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GRASSHOPPER LIFECYCLE AND MANAGEMENT

EARLY ACTION KEY TO PREVENTING POPULATION GROWTH

BY DAVID SIMBO

David Simbo is research program manager for Alberta Barley and the Alberta Wheat Commission.

Grasshoppers are known to inhabit areas that receive less than 700 millimetres of rainfall per year, which includes Alberta. They are most prevalent in drier areas, but are capable of causing damage across the province. It is estimated that at a rate of 10 grasshoppers per square metre, they may consume up to 60 per cent of available crop or forage.

Among the grasshopper species found in Alberta, the short-horned grasshopper is responsible for most reported crop damage caused by members of this insect family. Damage is severe during hot and dry summers as the weather contributes to a higher survival rate for the adults.

All grasshoppers have similar life cycles, regardless of species. Two weeks after mating, the grasshopper lays its eggs 1.25 to five centimetres beneath the soil surface in a pod-like structure. This oval mass is made of 20 to 120 elongated eggs bound together. The egg mass is covered by a hard shell resistant to both moisture and cold stress. Deposited in ditches, fence rows, shelter belts and sometimes in cropland, the eggs hatch in spring.

The young nymphs start to feed within 24 hours of hatching, eating the same plants they will feed on as adults. They molt, shedding their exoskeleton about five times before reaching the adult stage 40 to 50 days after hatching. Grasshoppers of crop-damaging species become numerous in mid-July and start laying their eggs from late July through early fall.

Grasshoppers can be controlled mechanically by disrupting one or more stages of their life cycle. Eliminating potential egg-laying sites can reduce grasshopper populations and tilling can discourage the females from laying their eggs as they prefer undisturbed sites. However, the downside is that tilling may reduce the water holding capacity of the soil and increase erosion.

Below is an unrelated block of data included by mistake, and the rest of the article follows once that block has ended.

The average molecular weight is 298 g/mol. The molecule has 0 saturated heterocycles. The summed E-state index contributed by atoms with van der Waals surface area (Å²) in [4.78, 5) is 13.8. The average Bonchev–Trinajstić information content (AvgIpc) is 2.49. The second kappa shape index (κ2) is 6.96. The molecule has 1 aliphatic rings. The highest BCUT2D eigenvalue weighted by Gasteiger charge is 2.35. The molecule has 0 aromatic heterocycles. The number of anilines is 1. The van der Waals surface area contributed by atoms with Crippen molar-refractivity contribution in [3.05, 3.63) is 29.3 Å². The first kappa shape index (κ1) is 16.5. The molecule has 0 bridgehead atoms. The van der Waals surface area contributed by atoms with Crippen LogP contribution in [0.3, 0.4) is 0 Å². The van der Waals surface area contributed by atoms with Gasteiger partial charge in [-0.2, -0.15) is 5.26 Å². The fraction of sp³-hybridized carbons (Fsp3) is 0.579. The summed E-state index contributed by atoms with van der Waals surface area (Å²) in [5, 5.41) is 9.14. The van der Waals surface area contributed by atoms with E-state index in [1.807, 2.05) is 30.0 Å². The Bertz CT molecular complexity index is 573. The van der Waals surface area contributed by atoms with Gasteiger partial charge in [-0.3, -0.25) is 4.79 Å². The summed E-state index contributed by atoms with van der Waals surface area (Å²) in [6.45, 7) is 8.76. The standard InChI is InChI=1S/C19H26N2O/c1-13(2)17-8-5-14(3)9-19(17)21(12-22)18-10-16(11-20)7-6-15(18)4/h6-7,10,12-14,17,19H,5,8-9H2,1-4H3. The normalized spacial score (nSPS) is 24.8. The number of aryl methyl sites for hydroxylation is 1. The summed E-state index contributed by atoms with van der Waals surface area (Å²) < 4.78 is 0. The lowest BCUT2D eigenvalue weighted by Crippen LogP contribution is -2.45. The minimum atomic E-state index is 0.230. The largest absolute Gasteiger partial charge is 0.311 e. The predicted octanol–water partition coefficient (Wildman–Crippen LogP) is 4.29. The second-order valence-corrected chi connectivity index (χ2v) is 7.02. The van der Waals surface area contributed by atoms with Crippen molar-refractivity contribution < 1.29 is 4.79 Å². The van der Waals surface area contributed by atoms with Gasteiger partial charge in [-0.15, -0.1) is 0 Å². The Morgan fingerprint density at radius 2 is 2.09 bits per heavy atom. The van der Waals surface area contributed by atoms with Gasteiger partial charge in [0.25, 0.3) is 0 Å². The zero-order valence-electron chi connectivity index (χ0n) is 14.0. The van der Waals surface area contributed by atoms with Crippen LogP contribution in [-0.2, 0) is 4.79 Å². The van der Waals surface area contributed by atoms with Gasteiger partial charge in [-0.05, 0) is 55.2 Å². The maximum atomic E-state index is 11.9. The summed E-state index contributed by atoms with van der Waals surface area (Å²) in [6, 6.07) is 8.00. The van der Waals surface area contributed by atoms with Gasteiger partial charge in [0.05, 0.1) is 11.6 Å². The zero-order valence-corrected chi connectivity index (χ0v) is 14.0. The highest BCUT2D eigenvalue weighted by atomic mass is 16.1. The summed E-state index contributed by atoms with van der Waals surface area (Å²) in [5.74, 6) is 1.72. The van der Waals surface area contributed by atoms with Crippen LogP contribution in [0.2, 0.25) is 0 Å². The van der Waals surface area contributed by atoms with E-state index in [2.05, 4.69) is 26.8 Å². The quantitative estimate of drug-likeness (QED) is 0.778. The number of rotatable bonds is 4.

Certain cultural practices on farms may also reduce grasshopper populations. Controlling weeds on fallow fields in summer will reduce sources of food for nymphs if eggs have already been laid. Weed control also makes fields less attractive as egg laying sites. The absence of tall grasses not only reduces this food source, but will expose grasshoppers to predators such as birds, thereby reducing their numbers.

Grasshoppers have natural enemies that biologically control their population.

Entomophthora grylliis a fungus that infects grasshoppers with its spores developing in and on the body. Infection with this fungus causes mortality in adult grasshoppers. It is transmissible, and in warm and humid conditions, it can kill large numbers of grasshoppers. Blister beetles feed on grasshopper eggs while bee flies (not to be confused with bees) lay their own eggs on those of grasshoppers. The emerging bee fly larvae then parasitize them. Certain birds and small mammals feed on grasshoppers, but these may not be significant in reducing populations during an outbreak.Monitoring grasshopper numbers and acting early to control them is one method of saving crops and forage. Grasshopper numbers should be watched early in the season and control measures put in place to check their numbers while still in the nymphal stage at hatching sites. Early control will prevent grasshoppers from damaging crops. Killing them before they reach the egg-laying stage is advantageous as the next growing season will have less grasshoppers. Smaller grasshoppers are also easier to control than bigger ones, which can fly and early control requires fewer acres to be sprayed.

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